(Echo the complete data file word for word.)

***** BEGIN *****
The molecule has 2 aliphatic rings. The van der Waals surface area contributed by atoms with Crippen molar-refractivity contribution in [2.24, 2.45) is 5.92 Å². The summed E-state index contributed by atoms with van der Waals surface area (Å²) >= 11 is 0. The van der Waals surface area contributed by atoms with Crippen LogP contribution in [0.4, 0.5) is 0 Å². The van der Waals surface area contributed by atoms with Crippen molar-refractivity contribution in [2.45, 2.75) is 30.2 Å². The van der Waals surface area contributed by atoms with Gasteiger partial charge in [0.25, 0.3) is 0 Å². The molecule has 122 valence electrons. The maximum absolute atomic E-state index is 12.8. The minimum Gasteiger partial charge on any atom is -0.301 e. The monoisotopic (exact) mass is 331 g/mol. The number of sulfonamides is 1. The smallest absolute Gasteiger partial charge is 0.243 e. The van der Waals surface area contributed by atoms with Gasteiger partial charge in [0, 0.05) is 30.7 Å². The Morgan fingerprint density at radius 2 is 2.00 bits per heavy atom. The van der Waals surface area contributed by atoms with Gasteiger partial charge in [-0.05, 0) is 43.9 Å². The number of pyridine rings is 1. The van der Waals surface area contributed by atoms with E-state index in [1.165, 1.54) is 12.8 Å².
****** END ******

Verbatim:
The molecule has 2 aliphatic rings. The van der Waals surface area contributed by atoms with Crippen molar-refractivity contribution in [2.24, 2.45) is 5.92 Å². The summed E-state index contributed by atoms with van der Waals surface area (Å²) >= 11 is 0. The van der Waals surface area contributed by atoms with Crippen LogP contribution in [0.4, 0.5) is 0 Å². The van der Waals surface area contributed by atoms with Crippen molar-refractivity contribution in [2.45, 2.75) is 30.2 Å². The van der Waals surface area contributed by atoms with Gasteiger partial charge in [0.25, 0.3) is 0 Å². The molecule has 122 valence electrons. The maximum absolute atomic E-state index is 12.8. The minimum Gasteiger partial charge on any atom is -0.301 e. The monoisotopic (exact) mass is 331 g/mol. The number of sulfonamides is 1. The smallest absolute Gasteiger partial charge is 0.243 e. The van der Waals surface area contributed by atoms with Gasteiger partial charge in [0, 0.05) is 30.7 Å². The Morgan fingerprint density at radius 2 is 2.00 bits per heavy atom. The van der Waals surface area contributed by atoms with Gasteiger partial charge in [-0.05, 0) is 43.9 Å². The number of pyridine rings is 1. The van der Waals surface area contributed by atoms with E-state index in [1.165, 1.54) is 12.8 Å².